It hasn’t been an easy go of late for the Toronto Blue Jays, who have dropped four straight games for their longest losing streak since June 2021. And part of that skid has to do with how often they’ve squared up against the New York Yankees.
The Yankees are baseball’s best team through just over a month of the season, holding a 22-8 record and leading the American League East. The Blue Jays have played New York nine times and won just three of those games, booting them down to third place, six games back of the division lead.
Ultimately, there’s been more bad than good on Toronto’s end in these matchups, but it’s still worth analyzing the key takeaways from the Blue Jays-Yankees season series so far.
Blue Jays sluggers out-duelling Yankees on an individual basis
When Vladimir Guerrero Jr. smoked three home runs — two off 2021 AL Cy Young finalist Gerrit Cole — on April 13, it looked like the Blue Jays initially held the upper hand on the Yankees in all aspects of the game, especially on offence.
That’s held partially true, as George Springer has clubbed three homers against New York, and Bo Bichette has chipped in with a few multi-hit games, giving Toronto’s core a narrow edge in OPS over the meat of the Yankees’ order during the season series . New York’s lesser stars, however, have attacked Jays pitching, with Gleyber Torres and DJ LeMahieu posting OPS percentages of .862 and .815, respectively.
Yankees starters have had a tough time with the top of the Jays order. After that, though, the lineup has been ice cold. Shining individual performances are great, but unfortunately for Toronto, they haven’t translated into team success.
Toronto’s RISP woes much worse versus new york
As a group, the Blue Jays have struggled offensively this season, and frustration seemed to hit a new high during Wednesday’s loss, when Guerrero snapped a bat over his knee in self-disgust.
For a team as stacked on offense as the Blue Jays, it’s quite sobering that Toronto is the worst club in all of baseball at hitting with runners in scoring position. The Jays rank last in batting average (.181) and OPS (.561) in that condition, and those numbers get even worse when they play the Yankees.
In their nine games versus New York, the Blue Jays are slashing .109/.178/.172 with runners in scoring position. For comparison, Toronto has slashed .207/.293/.345 versus all other opponents in those same situations. Last season, Toronto found success rising to the occasion in big spots; this year the Jays have sunk lower when the stakes are raised, which is something the club needs to fix if it wants a chance at competing with top-caliber competition.
Blue Jays must match Yankees’ flawlessness late in games
With a 10-6 record in one-run games this year, the Blue Jays are no strangers to tight-wiring their way through tense moments. Against the Yankees, however, the need for perfection is amplified.
New York has the best bullpen in baseball in terms of wins above replacement (2.1) and win probability added (3.48). Jays hitters haven’t been immune to that effect, batting just .205 against Yankees relievers this season, with that average dropping to .150 in high-leverage situations.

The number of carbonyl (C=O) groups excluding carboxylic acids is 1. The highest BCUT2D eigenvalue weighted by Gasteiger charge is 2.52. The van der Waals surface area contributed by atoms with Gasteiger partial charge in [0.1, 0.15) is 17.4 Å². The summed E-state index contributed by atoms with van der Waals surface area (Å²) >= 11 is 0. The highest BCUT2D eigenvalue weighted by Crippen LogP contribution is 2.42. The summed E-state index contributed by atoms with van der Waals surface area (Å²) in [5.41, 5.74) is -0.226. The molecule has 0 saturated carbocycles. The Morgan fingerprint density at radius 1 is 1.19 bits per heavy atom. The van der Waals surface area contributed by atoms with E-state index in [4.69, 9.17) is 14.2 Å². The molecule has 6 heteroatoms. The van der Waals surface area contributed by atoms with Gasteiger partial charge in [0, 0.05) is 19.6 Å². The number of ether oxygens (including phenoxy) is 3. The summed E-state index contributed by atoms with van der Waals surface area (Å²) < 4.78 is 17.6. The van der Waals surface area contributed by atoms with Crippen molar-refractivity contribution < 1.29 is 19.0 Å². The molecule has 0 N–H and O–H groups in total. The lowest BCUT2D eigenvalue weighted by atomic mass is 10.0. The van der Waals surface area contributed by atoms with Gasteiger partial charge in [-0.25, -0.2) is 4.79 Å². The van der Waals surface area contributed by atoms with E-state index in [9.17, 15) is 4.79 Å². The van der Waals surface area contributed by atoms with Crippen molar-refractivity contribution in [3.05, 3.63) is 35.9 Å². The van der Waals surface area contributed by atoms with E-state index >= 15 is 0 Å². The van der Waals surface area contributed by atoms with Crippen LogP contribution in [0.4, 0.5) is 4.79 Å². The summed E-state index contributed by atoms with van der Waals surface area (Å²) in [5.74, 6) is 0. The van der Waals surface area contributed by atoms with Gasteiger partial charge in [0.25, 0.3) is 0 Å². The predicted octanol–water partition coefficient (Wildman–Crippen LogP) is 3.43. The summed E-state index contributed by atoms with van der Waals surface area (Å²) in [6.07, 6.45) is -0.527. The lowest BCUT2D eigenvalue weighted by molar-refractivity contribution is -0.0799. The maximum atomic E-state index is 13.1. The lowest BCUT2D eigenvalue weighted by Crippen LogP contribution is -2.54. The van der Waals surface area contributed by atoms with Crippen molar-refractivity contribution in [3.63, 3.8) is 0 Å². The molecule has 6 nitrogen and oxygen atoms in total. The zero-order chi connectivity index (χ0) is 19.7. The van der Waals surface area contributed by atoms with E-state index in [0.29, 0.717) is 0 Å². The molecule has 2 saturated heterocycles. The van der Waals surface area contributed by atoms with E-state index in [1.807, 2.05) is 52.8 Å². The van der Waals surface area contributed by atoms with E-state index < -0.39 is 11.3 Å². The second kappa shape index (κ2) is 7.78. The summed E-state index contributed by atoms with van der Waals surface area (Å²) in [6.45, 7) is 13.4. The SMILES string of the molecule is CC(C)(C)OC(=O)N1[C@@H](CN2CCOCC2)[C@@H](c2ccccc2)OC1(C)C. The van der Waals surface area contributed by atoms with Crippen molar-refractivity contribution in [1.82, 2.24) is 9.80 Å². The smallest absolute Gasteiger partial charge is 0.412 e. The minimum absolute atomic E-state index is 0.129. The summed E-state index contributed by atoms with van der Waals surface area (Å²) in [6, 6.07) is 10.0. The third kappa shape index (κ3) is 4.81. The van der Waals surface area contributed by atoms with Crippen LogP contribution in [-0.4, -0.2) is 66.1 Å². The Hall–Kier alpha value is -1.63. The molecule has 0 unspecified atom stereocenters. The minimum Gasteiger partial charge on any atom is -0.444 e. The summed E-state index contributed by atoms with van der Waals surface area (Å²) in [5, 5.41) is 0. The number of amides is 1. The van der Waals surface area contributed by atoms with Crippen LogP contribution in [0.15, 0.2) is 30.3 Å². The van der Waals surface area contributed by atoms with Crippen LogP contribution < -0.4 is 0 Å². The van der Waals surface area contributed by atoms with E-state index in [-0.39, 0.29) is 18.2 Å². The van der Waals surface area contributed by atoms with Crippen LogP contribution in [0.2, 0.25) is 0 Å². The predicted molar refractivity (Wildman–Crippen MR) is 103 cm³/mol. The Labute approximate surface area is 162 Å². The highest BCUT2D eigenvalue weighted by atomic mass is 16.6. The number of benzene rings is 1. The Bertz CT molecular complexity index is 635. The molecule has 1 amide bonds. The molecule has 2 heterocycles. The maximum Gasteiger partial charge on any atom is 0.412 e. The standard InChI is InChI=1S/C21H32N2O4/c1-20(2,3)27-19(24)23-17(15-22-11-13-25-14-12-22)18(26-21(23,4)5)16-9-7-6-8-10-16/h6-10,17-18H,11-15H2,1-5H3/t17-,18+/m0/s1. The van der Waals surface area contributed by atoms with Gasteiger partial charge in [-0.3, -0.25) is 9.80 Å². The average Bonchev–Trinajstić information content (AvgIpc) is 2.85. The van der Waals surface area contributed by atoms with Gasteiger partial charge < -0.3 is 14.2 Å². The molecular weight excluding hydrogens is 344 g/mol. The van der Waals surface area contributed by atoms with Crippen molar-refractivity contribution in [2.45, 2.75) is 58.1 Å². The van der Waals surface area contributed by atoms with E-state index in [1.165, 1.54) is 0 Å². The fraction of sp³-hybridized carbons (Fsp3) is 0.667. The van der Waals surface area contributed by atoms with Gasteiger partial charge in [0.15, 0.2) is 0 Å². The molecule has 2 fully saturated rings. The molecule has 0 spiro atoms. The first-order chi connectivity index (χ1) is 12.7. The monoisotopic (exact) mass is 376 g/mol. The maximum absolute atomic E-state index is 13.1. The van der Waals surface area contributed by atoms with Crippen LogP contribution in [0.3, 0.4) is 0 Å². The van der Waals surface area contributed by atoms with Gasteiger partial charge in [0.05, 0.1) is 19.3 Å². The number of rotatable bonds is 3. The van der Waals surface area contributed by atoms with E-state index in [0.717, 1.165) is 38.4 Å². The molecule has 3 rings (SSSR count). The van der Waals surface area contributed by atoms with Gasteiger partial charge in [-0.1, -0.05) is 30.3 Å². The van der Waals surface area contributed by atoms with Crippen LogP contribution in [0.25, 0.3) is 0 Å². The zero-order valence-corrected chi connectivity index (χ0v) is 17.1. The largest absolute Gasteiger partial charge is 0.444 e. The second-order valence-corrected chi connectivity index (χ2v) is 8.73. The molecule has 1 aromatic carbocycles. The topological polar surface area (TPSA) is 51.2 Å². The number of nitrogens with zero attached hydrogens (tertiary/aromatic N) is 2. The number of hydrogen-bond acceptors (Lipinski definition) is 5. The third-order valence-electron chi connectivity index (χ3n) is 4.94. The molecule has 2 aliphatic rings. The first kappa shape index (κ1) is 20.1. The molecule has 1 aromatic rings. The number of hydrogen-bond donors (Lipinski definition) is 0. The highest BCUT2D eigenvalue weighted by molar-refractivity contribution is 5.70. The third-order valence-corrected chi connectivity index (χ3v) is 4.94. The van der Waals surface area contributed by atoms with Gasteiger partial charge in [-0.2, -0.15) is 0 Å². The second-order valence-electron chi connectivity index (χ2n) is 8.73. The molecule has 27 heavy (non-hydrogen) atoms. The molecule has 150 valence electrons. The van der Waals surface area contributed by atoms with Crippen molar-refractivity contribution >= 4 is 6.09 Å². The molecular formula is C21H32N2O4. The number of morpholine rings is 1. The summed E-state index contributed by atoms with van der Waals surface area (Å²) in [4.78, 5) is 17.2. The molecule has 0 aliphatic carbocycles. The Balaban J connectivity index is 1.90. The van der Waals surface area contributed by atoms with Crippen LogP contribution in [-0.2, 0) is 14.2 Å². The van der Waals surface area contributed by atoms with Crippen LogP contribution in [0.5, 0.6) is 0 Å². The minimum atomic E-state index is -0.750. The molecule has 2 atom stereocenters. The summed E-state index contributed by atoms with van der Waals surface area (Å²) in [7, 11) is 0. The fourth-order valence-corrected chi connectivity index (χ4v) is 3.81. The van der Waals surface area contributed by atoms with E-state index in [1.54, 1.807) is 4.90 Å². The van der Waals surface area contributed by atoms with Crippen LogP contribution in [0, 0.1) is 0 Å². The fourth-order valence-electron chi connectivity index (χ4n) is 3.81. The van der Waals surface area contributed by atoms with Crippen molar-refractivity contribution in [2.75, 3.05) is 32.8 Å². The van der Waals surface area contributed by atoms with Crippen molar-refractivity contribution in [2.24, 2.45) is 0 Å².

The clutch hits haven’t come, and on the other hand, Toronto’s relief core has struggled to match the Yankees’ excellence. Blue Jays relievers have pitched to a 4.11 ERA and allowed four home runs to Yankees hitters this season. The numbers get astronomically worse in high leverage, where the Jays bullpen ERA elevates to 7.94, with New York slugging .636.
Those are devastating splits on the Blue Jays’ side, and Jordan Romano’s ninth-inning debacle in Tuesday’s walk-off Yankees win effectively personified those ugly stats. The lack of timely hits is one thing, but if Toronto’s ‘pen doesn’t narrow the gap between its numbers and the Yankees’ numbers, the Jays could have a tough time holding onto leads and climbing atop of the AL East as the season wears on.
A rivalry is brewing
If you needed any evidence the Blue Jays and Yankees dislike each other, look no further than the sixth inning of Tuesday’s brouhaha in The Bronx.
After Giancarlo Stanton tied the game up with a three-run bomb, Blue Jays reliever Yimi García plunked Josh Donaldson on a heater running in, and the Yankees dugout lost it, with an outraged Aaron Judge hopping up to the top step.
The chaos grew once the umpiring crew convened and ejected Garcia from the game. García was irate and charged towards crew chief Alfonso Márquez before being held back by coaches and teammates. The scuffle saw the ejections of García, along with pitching coach Pete Walker, and, eventually, manager Charlie Montoyo.
The umpires were allegedly on high alert in advance of the García hit-by-pitch, with Jays catcher Tyler Heineman admitting he and Donaldson “exchanged some words” before the confrontation, according to Rob Longley of the Toronto Sun.
There’s some understandable animosity between these two teams. Both clubs are expected to be powerhouses in the AL, and while the Yankees have owned the season series so far, seven of nine games have been decided by three runs or fewer.
The Blue Jays won’t see the Yankees again until June 17, but there’s a good chance these teams will meet again in the playoffs. And if they do, neither side will forget these testy moments from early in the season.
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